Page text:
Both parties to the suit in question, Metropolitan Regional Info. Sys. v. American Home Realty Network, 722 F. 3d 591 (4th Cir. 2013), are operators of real estate listing websites. Metropolitan allowed brokers to list properties for a fee, and American took listings from various listing sites, such as Metropolitan’s, and made them available directly to the public. Metropolitan’s complaint alleged that American had infringed its copyrights by using and reposting the photos from Metropolitan’s site, which copyrights Metropolitan had acquired online from the brokers that photographed the properties.
The appellate court heard argument from the appellant, American, that the infringement claims were invalid because Metropolitan did not own the copyright in the photos because its use of automated, “click-through” agreements was not a valid means of transferring copyright ownership from the original photographers. American sought reversal of the lower court’s injunction against it, on the ground that such transfers do not meet the writing requirement of § 204 of the 1976 Copyright Act, which governs the formalities of copyright assignment.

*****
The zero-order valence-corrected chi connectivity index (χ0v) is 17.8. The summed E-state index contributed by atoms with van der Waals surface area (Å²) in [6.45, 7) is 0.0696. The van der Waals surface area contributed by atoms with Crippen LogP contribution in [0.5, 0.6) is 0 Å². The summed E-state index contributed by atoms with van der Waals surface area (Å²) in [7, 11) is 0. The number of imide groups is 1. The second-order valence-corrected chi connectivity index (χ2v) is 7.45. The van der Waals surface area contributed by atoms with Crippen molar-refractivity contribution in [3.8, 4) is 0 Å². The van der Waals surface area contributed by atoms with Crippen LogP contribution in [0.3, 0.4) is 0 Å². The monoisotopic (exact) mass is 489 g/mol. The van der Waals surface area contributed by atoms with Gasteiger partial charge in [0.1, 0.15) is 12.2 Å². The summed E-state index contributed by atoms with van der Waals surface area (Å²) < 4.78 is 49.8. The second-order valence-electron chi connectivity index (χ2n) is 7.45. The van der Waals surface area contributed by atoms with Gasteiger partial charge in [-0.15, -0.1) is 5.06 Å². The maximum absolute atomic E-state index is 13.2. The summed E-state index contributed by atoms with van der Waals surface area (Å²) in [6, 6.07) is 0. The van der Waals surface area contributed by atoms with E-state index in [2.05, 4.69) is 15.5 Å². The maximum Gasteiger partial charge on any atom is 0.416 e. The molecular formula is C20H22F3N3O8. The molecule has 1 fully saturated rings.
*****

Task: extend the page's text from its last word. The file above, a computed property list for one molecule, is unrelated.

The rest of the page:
Section 204 states that a “transfer of copyright ownership, other than by operation of law, is not valid unless an instrument of conveyance, or a note or memorandum of the transfer, is in writing and signed by the owner of the rights conveyed or such owner’s duly authorized agent.”
Metropolitan argued, on the other hand, that despite the language of § 204, such electronic transfers were made valid under a federal law known as the E-Sign Act, which was passed in 2000 to ensure the validity of electronic signatures.
The E-Sign Act, according to the court, was designed to “bring uniformity to patchwork state legislation governing electronic signatures and records,” and to guarantee that no signature could be denied legal effect simply by virtue of being in electronic form. The court noted that the E-Sign Act included various exemptions under which electronic signatures would not suffice as substitutes for written signatures—such as in the case of written wills and testaments—but that copyright transfers were not amongst those exemptions.
For these reasons, the court agreed with Metropolitan, and upheld the lower court’s injunction. The Fourth Circuit wrote that “to invalidate copyright transfer agreements solely because they were made electronically would thwart the clear congressional intent embodied in the E-Sign Act … we therefore hold that an electronic agreement may effect a valid transfer of copyright interests.”